Hundreds of civilians have died in eastern Ghouta in recent days, according to tallies from multiple sources, including the London-based Observatory for Human Rights, the hospital support charity the Syrian American Medical Society and the international aid group UOSSM. Estimates for the death toll on Monday alone range from 79 to 94.
The Security Council will meet again on Wednesday, at the request of France and Britain,"to discuss the failure to implement its Feb. 24 resolution," the AP writes.
Russian forces have called for a "humanitarian corridor," offering a brief cease-fire in the middle of each day to allow aid to enter eastern Ghouta and civilians to leave. But aid groups report that shelling continued even when they were supposed to have safe passage.
Even if perfectly implemented, a partial cease-fire like that would be inadequate, the U.N.'s Rajasingham told Ruth.
A limited pause in the fighting "really doesn't help us address the big problem, which is supporting a population of hundreds of thousands who have been besieged," he said. Rajasingham believes there's no long-term military solution, and a political solution is require.
The Red Cross' Krzysiek also emphasized that aid deliveries can only go so far.
People in eastern Ghouta "are tired, they are angry," he said. "They don't want aid; what they want is the shelling to stop.
"And that's the biggest problem of this convoy — what we have done was to bring very little for people to survive for a very short period of time. What they really need is a sustainable solution to their security situation."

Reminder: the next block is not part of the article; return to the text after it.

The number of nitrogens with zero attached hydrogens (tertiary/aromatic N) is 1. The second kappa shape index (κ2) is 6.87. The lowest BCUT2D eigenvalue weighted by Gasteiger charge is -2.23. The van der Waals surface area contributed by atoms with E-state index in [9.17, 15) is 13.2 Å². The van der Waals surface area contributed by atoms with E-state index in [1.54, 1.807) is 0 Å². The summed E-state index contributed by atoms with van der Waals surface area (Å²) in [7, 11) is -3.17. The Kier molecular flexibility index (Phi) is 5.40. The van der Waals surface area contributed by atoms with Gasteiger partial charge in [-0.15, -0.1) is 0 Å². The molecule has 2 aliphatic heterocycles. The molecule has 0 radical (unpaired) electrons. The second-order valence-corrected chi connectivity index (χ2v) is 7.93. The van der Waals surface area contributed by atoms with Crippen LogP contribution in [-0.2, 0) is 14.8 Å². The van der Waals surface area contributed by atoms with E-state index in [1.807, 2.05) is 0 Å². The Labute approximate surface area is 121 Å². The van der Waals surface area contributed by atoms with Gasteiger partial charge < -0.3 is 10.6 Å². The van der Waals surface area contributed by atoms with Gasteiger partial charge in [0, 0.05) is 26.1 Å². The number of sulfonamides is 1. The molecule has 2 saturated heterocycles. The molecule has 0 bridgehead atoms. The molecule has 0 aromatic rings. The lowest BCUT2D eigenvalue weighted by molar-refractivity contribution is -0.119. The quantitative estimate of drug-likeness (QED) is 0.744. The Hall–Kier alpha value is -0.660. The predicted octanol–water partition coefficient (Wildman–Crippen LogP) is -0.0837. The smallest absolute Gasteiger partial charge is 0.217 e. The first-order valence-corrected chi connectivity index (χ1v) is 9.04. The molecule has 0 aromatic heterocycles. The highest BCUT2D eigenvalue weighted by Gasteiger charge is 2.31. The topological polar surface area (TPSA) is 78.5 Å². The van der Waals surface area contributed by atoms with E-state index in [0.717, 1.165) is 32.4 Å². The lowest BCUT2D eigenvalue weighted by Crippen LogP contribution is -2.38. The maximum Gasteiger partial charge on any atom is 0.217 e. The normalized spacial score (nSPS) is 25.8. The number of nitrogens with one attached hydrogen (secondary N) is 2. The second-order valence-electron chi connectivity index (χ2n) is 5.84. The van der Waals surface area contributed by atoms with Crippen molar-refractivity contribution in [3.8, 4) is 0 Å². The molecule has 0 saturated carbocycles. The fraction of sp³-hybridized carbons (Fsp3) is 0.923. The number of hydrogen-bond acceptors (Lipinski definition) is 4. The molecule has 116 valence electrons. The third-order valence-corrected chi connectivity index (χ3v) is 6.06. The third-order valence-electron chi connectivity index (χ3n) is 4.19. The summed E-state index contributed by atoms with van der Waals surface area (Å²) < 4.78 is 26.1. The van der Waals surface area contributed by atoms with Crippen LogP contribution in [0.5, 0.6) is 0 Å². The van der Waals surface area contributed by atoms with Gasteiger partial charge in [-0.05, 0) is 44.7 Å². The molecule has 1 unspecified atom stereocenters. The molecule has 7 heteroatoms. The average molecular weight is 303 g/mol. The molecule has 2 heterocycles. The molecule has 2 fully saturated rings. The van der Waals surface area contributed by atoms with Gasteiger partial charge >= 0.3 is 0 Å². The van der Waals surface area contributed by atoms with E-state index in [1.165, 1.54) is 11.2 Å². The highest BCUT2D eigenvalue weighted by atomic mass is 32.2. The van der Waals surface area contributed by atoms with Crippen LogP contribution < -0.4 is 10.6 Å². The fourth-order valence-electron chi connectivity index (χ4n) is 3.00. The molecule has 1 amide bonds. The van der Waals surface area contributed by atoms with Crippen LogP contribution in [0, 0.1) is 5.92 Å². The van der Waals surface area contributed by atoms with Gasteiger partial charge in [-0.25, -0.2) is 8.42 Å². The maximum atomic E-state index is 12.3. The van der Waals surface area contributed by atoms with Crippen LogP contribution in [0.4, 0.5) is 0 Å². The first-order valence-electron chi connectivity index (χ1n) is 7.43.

Fighting accelerates as Syria pushes to regain territory
The fighting in eastern Ghouta shows no sign of abating.
"The Syrian government and its ally Russia is pummeling the area with airstrikes and shelling attacks, as it makes a concerted effort to take back control of these towns and villages near Damascus," Ruth reports.
There have also been reports that the Assad regime has recently used chemical weapons in eastern Ghouta. The regime has repeatedly been accused of using chemical weapons against civilians.
UOSSM, the Union of Medical Care and Relief Organizations, said victims in eastern Ghouta reported an attack on Monday that left victims coughing and red-eyed; there were no fatalities, but the symptoms were consistent with chlorine gas, the group said. The Syrian Civil Defense, also known as the White Helmets, said the regime was using "poison gas."
"The reports could not be independently confirmed," the AP notes, "and Russia used its Security Council veto to freeze the work of a U.N. body investigating such reports earlier this year."
Syria, through state media outlets, denies that it is using chemical weapons in eastern Ghouta.
Meanwhile, the Russian defense ministry now says it is offering safe passage out of eastern Ghouta for armed fighters as well as civilians.
"The ministry says its negotiators in Syria late on Monday called on all rebels leaders in eastern Ghouta to allow civilians leave the area," the AP says. "It says the rebels are also free to leave the enclave with their weapons and families unhindered."
Russia and Syria have claimed that rebels are holding civilians captive in eastern Ghouta to serve as human shields, while rebel groups say civilians fear conscription or arrest if they enter regime territory.
The bombing campaign in eastern Ghouta is one of the fiercest in Syria's seven-year war, Reuters says:
"The offensive appears to have followed the tactics Assad and his allies have used at other key points in the war: laying siege to rebel-held areas, subjecting them to bombardment, launching a ground assault and offering passage out to civilians who flee and fighters who withdraw.
"Wael Alwan, the spokesman for one of the main rebel groups in eastern Ghouta, Failaq al-Rahman, said Russia was "insisting on military escalation and imposing forced displacement" on the people of eastern Ghouta, which he called 'a crime'.
"Alwan, who is based in Istanbul, also told Reuters there had been no contact with Russia about the [safe passage] proposal.
"The Syrian army has captured more than a third of the enclave in recent days, threatening to slice it in two."
Copyright 2020 NPR. To see more, visit https://www.npr.org.